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Hello, lovelies! Have you ever asked yourself what’s the best way to study a language? Or perhaps what’s the best way to learn a language by yourself?
They’re questions that cross most of our minds at some point in our language learning journey. More so, at the beginning. Language learning plans or study schedules are not one-size-fits-all.
What works for someone else won’t necessarily work for you. And that’s what can make the whole “coming up with your own language study routine” so frustrating.
Personalizing the process for yourself takes time and research. Not only do you have to know yourself, but you also have to know what tools are even available to you.
You have to examine your schedule, motivations, learning style, and more, before finally crafting a language study plan you actually enjoy. One you love.
Fortunately, it’s totally possible for you to design an effective study routine customized to your preferences and abilities. I created this 8-step guide solely for that.
So you can skip any unnecessary hassle, and get straight into learning. These steps work regardless of what language you’re learning and can be enacted no matter how far you are in your journey.
So let’s dive into your list of 8 steps to creating a language study routine that you LOVE!
1. Decide on your ultimate goal
Whether or not this is common knowledge, “Fluency” isn’t a goal that all language learners work towards, and it’s not necessarily a “good” goal. Honestly, it’s a bit vague. It’s not particularly motivating. And it’s not particularly measurable.
If I had a dollar for every time I read someone ask “how do you know when you’ve reached fluency,” I’d have a smooth grand.
Chances are there are personal reasons for why you’ve chosen to learn a particular language. And oftentimes those personal motivations are what ultimately define your overall goal.
If you’re learning a language because you’re marrying into a foreign speaking family, then a good “overall” goal would be to “be able to converse proficiently and naturally with my husband’s family.”
Or if you’re learning a language because you’d like to get involved with international business relations, then a good “overall” goal would be to “fluently discuss all things business with companies based in China.”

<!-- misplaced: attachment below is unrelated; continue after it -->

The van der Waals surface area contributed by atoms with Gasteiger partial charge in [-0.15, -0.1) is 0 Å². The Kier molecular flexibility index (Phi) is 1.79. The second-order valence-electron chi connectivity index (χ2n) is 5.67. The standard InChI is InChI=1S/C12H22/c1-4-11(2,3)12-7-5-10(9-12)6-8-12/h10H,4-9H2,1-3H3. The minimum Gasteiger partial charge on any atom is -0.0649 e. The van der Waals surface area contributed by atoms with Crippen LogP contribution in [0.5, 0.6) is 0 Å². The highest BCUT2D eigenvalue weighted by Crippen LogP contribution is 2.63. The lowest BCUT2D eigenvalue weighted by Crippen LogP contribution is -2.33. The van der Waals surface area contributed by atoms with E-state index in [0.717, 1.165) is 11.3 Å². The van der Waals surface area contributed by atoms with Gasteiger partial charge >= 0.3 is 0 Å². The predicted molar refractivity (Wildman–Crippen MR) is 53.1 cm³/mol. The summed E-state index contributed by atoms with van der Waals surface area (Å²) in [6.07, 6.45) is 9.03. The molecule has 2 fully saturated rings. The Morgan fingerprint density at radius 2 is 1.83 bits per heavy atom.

Don’t worry if your personal reasons for learning a language are a bit fuzzy right now. If you’re fully dedicated to the goal of reaching “fluency” in this language you happen to love the sound of– then at least familiarize yourself with the CEFR’s 6 levels of proficiency.
C2 is the highest level of language proficiency one can acquire, so under this label, you can define yourself as fluent.
At this level you can understand:
- Virtually everything heard or read with ease
- All spoken language at a fast, native pace
- Abstract, structurally complex text and literary writings
But, relatively few English learners reach this level because their professional or academic goals do not require it. So there’s a good chance your overall goal won’t necessarily require you reach “fluency.”
Nonetheless, there is no better time than now to decide on your ultimate goal for learning your target language. This will be the goal you think back to whenever your motivation starts lacking or someone starts interrogating you for why you’re spending so much time dedicated to this endeavor.
Adding some form of time element to this goal can be extremely helpful for holding yourself accountable. Instead of just “being able to communicate proficiently with customers,” try “being able to communicate proficiently with customers in 7 months.”
Of course, some initial research will be helpful as to reasonable proficiency expectancy in certain amounts of time. Just always remember that any goal is better than not having one at all.
For some help with planning your language goals, grab my 9-page planner printable bundle on Etsy. Totally customizable to your language goals!
Or snag your 51-page ultimate bundle for all things language learning– including planning, tracking, vocabulary, grammar, and guided study.